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Running Track For Beginners

author image Marnie Kunz
Marnie Kunz has been an award-winning writer covering fitness, pets, lifestyle, entertainment and health since 2003. Her articles have been published in "The Atlanta Journal-Constitution," "Alive," "The Marietta Daily Journal" and other publications. Kunz holds a Bachelor of Arts in creative writing from Knox College and is a Road Runners Club of America-certified running coach and a certified pole dance instructor.
Running Track For Beginners
Track offers challenging workouts for all levels of runners. Photo Credit Jacob Ammentorp Lund/iStock/Getty Images

If you enjoy running, or want to get involved in a sport that offers individual and team challenges plus many health benefits, running track may be the perfect solution. Track runners cover a variety of distances, depending on their specialty, ranging from the all-out sprint in the 100-meter dash to longer distances such as the 2-mile race.

Running Safety

Before beginning a track running program, get a complete physical from your doctor to make sure you're fit to run. Warm up by jogging at a slow, relaxed pace for one lap around the track, and then stretch before your workouts. These pre-workout stretches should be dynamic, gradually moving your limbs comfortably through their ranges of motion. Warming up will get your muscles loose, making them less likely to tear when you start your track workout. If you feel any sharp or persistent pain while running, stop immediately and consult your coach, doctor or trainer.

Track Distances

Standard outdoor tracks are 400 meters, and indoor tracks are often 200 meters, requiring you to run twice as many laps to reach the same distance. Four laps on a standard track equals one mile. Track runners compete in a variety of distances, from 100-meter sprints to 5K races. Middle distance races include the 800-meter run, which is two laps around the track, as well as the mile run. There are also relays, including the four by 400-meter relay, in which each person runs one lap, and the four by 800-meter relay, in which each person runs two laps. Most people feel naturally inclined to run either short, middle or long distance, and you should choose the distances that you feel comfortable with.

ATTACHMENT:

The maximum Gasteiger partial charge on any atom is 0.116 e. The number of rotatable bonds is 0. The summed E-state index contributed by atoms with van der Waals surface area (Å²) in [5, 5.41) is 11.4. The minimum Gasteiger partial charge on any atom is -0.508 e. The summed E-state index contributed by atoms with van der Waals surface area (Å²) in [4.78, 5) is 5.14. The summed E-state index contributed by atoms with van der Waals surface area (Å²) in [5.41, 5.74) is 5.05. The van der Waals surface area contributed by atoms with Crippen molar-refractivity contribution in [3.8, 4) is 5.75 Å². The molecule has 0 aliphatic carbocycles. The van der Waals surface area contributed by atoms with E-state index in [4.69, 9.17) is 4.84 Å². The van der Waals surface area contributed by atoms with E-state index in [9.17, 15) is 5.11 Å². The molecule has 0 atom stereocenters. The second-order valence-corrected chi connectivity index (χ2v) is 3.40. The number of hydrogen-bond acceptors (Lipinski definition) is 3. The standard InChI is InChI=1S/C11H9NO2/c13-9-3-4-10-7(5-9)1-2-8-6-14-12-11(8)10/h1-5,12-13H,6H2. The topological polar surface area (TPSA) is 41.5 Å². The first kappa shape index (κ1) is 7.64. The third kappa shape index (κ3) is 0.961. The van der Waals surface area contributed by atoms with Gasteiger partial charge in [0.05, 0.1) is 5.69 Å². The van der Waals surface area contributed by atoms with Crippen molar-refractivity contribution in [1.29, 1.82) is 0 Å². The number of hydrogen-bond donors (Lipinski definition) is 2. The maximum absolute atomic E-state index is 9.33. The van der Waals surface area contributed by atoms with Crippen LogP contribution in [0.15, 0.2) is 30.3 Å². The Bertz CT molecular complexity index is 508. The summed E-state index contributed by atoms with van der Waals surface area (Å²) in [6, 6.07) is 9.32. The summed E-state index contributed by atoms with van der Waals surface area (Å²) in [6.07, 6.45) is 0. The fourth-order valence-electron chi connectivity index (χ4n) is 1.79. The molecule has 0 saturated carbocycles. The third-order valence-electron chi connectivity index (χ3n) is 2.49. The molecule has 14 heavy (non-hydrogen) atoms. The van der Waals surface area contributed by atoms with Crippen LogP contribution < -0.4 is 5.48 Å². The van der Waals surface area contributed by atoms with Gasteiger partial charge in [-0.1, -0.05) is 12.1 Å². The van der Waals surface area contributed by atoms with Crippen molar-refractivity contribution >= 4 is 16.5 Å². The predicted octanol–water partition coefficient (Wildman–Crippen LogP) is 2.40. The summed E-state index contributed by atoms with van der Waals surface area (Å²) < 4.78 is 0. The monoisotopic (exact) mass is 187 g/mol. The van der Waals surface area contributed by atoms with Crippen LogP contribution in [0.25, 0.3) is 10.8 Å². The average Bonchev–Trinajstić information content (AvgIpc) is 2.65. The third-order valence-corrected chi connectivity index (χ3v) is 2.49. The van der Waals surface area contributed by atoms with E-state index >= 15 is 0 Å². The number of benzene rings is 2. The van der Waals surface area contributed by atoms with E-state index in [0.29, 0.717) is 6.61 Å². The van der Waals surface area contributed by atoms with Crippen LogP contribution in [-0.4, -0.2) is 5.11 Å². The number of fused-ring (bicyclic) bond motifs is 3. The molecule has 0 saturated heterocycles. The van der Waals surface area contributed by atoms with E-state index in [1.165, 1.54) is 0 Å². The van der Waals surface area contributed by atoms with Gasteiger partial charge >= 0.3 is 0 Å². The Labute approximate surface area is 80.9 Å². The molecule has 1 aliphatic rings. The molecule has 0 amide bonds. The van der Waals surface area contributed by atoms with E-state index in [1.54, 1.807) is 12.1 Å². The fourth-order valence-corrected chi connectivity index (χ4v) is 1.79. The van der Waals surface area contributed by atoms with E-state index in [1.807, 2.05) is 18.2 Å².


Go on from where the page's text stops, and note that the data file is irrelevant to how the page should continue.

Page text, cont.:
Base Training

If you are running with a team, you will not have to devise your own workouts, but if you are on your own, you can create your own track running program. It is important to begin training before the race season begins so your body will be prepared to meet the physical and mental demands of racing. Setting up a base level of fitness can also help you avoid injury as you enter race season. Long distance and middle distance runners should do some road runs a few times a week to build endurance, while sprinters can do workouts on the track for base training. For example, if you're training for a 5k race, perform about three 10- to 15-minute runs weekly during your base training.

Speed Workouts

All track runners need speed workouts to improve race performance. Speed workouts will vary in distance and intensity depending on what events you are training for. Interval training is a popular form of speed workout. During interval workouts, runners do repetitions of set distances at a fast pace, and then rest in between reps by walking or jogging. The Runner's Resource recommends resting for twice as long as each interval; so if you run 400-meter intervals in 80 seconds, rest for two minutes and 40 seconds between each interval.

Mental Preparation

Running is a mental sport that requires toughness and determination. Famous distance runner Steve Prefontaine alluded to the mental side of running with his famous quote: "A lot of people run a race to see who is fastest. I run to see who has the most guts." To do well in races, track athletes must practice mental discipline by thinking positively and not giving up or slowing down when challenges arise. Sticking to your training program will not only train your body, but will help you develop confidence and toughness as a runner.

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